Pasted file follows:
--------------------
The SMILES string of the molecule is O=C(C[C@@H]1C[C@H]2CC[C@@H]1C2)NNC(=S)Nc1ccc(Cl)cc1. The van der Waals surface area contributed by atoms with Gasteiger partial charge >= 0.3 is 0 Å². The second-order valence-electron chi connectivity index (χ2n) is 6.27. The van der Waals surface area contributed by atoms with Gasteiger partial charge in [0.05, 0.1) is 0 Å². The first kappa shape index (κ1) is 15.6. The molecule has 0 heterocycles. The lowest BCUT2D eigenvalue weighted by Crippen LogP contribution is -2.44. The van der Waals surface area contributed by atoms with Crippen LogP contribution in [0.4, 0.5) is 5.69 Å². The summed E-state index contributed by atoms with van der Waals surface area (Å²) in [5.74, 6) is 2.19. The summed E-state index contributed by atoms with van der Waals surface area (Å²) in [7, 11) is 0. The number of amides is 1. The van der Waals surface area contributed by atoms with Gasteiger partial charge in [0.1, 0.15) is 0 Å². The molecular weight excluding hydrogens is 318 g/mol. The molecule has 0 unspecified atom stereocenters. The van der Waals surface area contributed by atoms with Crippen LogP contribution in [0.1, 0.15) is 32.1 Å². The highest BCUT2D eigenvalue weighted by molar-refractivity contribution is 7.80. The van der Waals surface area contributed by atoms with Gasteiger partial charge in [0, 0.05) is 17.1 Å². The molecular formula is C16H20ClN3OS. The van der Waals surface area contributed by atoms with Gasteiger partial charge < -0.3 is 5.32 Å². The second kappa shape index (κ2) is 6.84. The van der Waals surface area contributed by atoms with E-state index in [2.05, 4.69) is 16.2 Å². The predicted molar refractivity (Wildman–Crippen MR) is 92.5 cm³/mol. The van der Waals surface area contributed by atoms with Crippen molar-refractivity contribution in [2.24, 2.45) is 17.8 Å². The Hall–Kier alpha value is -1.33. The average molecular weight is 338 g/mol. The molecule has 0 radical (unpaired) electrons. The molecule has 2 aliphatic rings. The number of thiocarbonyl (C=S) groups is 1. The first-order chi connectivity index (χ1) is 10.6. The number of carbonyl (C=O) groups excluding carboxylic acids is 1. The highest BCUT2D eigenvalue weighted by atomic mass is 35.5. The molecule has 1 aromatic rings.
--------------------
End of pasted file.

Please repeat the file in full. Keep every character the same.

The SMILES string of the molecule is O=C(C[C@@H]1C[C@H]2CC[C@@H]1C2)NNC(=S)Nc1ccc(Cl)cc1. The van der Waals surface area contributed by atoms with Gasteiger partial charge >= 0.3 is 0 Å². The second-order valence-electron chi connectivity index (χ2n) is 6.27. The van der Waals surface area contributed by atoms with Gasteiger partial charge in [0.05, 0.1) is 0 Å². The first kappa shape index (κ1) is 15.6. The molecule has 0 heterocycles. The lowest BCUT2D eigenvalue weighted by Crippen LogP contribution is -2.44. The van der Waals surface area contributed by atoms with Crippen LogP contribution in [0.4, 0.5) is 5.69 Å². The summed E-state index contributed by atoms with van der Waals surface area (Å²) in [5.74, 6) is 2.19. The summed E-state index contributed by atoms with van der Waals surface area (Å²) in [7, 11) is 0. The number of amides is 1. The van der Waals surface area contributed by atoms with Gasteiger partial charge in [0.1, 0.15) is 0 Å². The molecular weight excluding hydrogens is 318 g/mol. The molecule has 0 unspecified atom stereocenters. The van der Waals surface area contributed by atoms with Crippen LogP contribution in [0.1, 0.15) is 32.1 Å². The highest BCUT2D eigenvalue weighted by molar-refractivity contribution is 7.80. The van der Waals surface area contributed by atoms with Gasteiger partial charge in [0, 0.05) is 17.1 Å². The molecular formula is C16H20ClN3OS. The van der Waals surface area contributed by atoms with Gasteiger partial charge < -0.3 is 5.32 Å². The second kappa shape index (κ2) is 6.84. The van der Waals surface area contributed by atoms with E-state index in [2.05, 4.69) is 16.2 Å². The predicted molar refractivity (Wildman–Crippen MR) is 92.5 cm³/mol. The van der Waals surface area contributed by atoms with Crippen molar-refractivity contribution in [2.24, 2.45) is 17.8 Å². The Hall–Kier alpha value is -1.33. The average molecular weight is 338 g/mol. The molecule has 0 radical (unpaired) electrons. The molecule has 2 aliphatic rings. The number of thiocarbonyl (C=S) groups is 1. The first-order chi connectivity index (χ1) is 10.6. The number of carbonyl (C=O) groups excluding carboxylic acids is 1. The highest BCUT2D eigenvalue weighted by atomic mass is 35.5. The molecule has 1 aromatic rings.